A pedestrian bridge crosses a stream at Sunken Meadow State Park in New York.

Hiking Sunken Meadow State Park

Follow tidal creeks and climb coastal bluffs with the go-to, year-round hiking option at this ever-scenic state park.

Don’t let the name get you down. There’s plenty of uplifting terrain to explore at Sunken Meadow State Park, regardless of season and whether you’re crossing over tidal creeks swaying with cordgrass, walking along beaches, or climbing up bluffs that open views out across Long Island Sound. And if you want to experience the diverse landscape that is the north shore of Long Island, a few miles of accessible coastline here put all its best features—forests, bays, sprawling beaches, glacier-carved bluffs—on full display with the 3-mile loop detailed below.

But about that other landscape feature, for which the park is named: The sunken meadow is a picturesque salt marsh that divides the 1,287-acre green space (often also referred to as Governor Alfred E. Smith State Park). As you head to the park’s eastern end, the tidal Sunken Meadow Creek cuts a small sand peninsula off the mainland. During summer, the green cordgrass and cattails of the marsh ripple in the breeze. In the winter months they glow in a golden, hibernated state. At low tide, shorelines expose mussel beds and fiddler-crab dens, while baitfish scatter from clear pools.

Across the tidal creek, the mainland of Long Island rises gradually up to the bluffs, reaching into the woodlands to form the park’s southern boundary. As a tributary, Sunken Meadow Creek is just one of the Nissequogue River’s salty marsh environs that are the ancestral homeland of the Nissaquogue people. Before their arrival, the Laurentide Ice Sheet receded over 20,000 years ago, depositing sediment on this north shore of the island, where the waters of the Long Island Sound now lap at the abrupt foot of the 70-foot bluffs that mark the northwest end of the park.

Recommended Route

Head to the southeast corner of the Field 3 lot for the trailhead adjacent to the kayak launch (just before a footpath over Sunken Meadow Creek). Note the dam built from loose rock below; it constricts the flow to create a swift, albeit minor rapid here when the tide ebbs out. Cross the bridge, make a right and head west, following the shoreline of Sunken Meadow Creek. In less than 0.5 miles, you’ll join the Long Island Greenbelt Trail (beginning at the park, it mixes singletrack, multi-use pathways and residential streets to cover 31 miles to the southern shore of Long Island at Heckscher State Park on the Great South Bay).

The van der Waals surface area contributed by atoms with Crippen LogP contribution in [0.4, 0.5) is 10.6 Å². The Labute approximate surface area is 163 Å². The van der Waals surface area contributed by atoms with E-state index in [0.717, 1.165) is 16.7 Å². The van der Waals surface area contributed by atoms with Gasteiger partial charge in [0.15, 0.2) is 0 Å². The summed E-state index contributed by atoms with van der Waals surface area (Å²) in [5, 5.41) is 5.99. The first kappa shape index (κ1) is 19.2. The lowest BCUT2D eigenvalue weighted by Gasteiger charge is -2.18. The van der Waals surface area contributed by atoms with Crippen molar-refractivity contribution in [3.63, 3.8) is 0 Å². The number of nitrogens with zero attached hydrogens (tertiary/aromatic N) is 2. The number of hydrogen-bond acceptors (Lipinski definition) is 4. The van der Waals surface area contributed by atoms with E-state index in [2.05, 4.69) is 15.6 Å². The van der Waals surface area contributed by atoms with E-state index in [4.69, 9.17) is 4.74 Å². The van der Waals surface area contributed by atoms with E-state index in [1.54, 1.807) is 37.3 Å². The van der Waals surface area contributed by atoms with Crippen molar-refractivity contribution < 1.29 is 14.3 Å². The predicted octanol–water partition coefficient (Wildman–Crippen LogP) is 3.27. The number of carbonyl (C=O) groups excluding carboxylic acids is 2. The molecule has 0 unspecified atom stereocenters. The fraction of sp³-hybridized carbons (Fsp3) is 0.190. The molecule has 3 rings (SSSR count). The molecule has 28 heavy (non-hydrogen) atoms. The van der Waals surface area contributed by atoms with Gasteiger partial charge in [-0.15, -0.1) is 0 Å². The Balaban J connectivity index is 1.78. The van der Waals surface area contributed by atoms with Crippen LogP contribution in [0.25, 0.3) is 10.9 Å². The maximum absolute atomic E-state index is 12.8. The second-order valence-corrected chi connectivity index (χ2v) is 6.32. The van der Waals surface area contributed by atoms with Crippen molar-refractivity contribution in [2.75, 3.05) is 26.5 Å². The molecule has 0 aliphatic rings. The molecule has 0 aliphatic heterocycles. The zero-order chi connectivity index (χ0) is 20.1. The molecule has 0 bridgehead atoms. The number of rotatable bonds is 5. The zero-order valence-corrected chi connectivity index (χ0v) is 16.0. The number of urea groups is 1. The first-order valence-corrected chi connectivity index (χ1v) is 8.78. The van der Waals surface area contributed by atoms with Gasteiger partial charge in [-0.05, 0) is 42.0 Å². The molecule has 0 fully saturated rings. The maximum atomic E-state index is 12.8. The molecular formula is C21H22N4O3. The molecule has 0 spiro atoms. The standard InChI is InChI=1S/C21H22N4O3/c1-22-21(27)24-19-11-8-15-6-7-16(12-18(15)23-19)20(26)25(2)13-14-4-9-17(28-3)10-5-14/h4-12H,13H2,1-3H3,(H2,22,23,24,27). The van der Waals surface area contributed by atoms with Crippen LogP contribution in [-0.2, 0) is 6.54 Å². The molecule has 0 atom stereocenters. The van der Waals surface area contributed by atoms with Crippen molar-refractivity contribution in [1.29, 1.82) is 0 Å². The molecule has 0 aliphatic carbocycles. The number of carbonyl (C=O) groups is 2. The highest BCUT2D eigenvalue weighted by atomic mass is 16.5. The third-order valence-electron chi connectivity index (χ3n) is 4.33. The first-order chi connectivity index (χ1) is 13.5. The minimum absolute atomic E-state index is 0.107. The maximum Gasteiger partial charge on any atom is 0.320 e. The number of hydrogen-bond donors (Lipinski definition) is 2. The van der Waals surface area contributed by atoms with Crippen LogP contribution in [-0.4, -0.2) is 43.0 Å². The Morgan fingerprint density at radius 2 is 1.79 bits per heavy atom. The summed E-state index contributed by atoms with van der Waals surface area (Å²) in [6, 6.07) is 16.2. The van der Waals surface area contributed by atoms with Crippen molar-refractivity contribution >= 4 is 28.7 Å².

Take a left on the Greenbelt Trail and head east, climbing 100 feet up the bluffs. As the trail traverses the ridge, it opens to some of the north shore’s finest views. In a mile, you’ll reach an intersection for the parking area at Kings Park Bluff. (If you don’t want to ascend the bluffs, you can always comb the shore of Sunken Meadow Creek to ultimately reach the same point at Kings Park Bluff.)

Before entering the parking area, turn south (away from the greenbelt), and take the unnamed trail. In 0.25 miles, near another connecting path to a small parking area, the trail turns west, and climbs the park’s ridge through the forest. In less than 0.5 miles you’ll pass by the eerie, seemingly forgotten, 19th-century tombstones of St. Johnland Cemetery, which also means you’re cresting the ridge around 164 feet above sea level.

When the trail starts descending, it’s about a half-mile farther west to reach the Sunken Meadows Parking Field 4. At the northeast corner of the parking area, you’ll connect back with the Greenbelt Trail. Head east to another immediate footbridge over Sunken Meadow Creek that leads you back to Field 3. After your hike, grab a towel and head for the beach.

White wooden lifeguard stand and rowboat on the beach at Sunken Meadow State Park, New York

Added Bonus

Sunken Meadow offers more than quality trails, with great access for kayaks and standup paddleboards. From Parking Field 3, you can launch on either Sunken Meadow Creek (well below the rock constriction mentioned earlier) or directly on the beach of Long Island Sound. To access the creek, use the launch site at the southeast corner of the lot (no fees required beyond the daily vehicle parking fee).

Getting There

Head to northwestern Suffolk County via Interstate 495 toward the Sagtikos Parkway. Take Exit 53 for the Sagtikos Parkway northbound. Sagtikos north becomes the Sunken Meadow Parkway. Continue north for approximately 6 miles to the toll booth at the park entrance. (Past the booth, continue another mile, over Sunken Meadow Creek, then make a right on Naples Ave., to Field 3.) There is an $8-10 vehicle use fee at the park on weekdays from the end of May until mid-September, and on weekends from April to November. Otherwise the park is open every day year-round, sunrise to sunset.

The Sunken Meadow trails are accessible year-round, though be mindful of daily weather conditions—especially in winter months when sub-freezing temperatures can lead to ice. Thawing or heavy precipitation can also mean muddy trails best avoided to prevent damage.

Refresh & Refuel

Linda’s Riverside Pizzeria & Cafe in Kings Park is a local favorite, and that says a lot in a region where you can toss a piece of driftwood and hit the front counter of a half-dozen pizza parlors. Yes, the pies are delicious. Grab yours and claim an outdoor table to soak in the stunning views of the Nissequogue River.

All articles are for general informational purposes.  Each individual’s needs, preferences, goals and abilities may vary.  Be sure to obtain all appropriate training, expert supervision and/or medical advice before engaging in strenuous or potentially hazardous activity.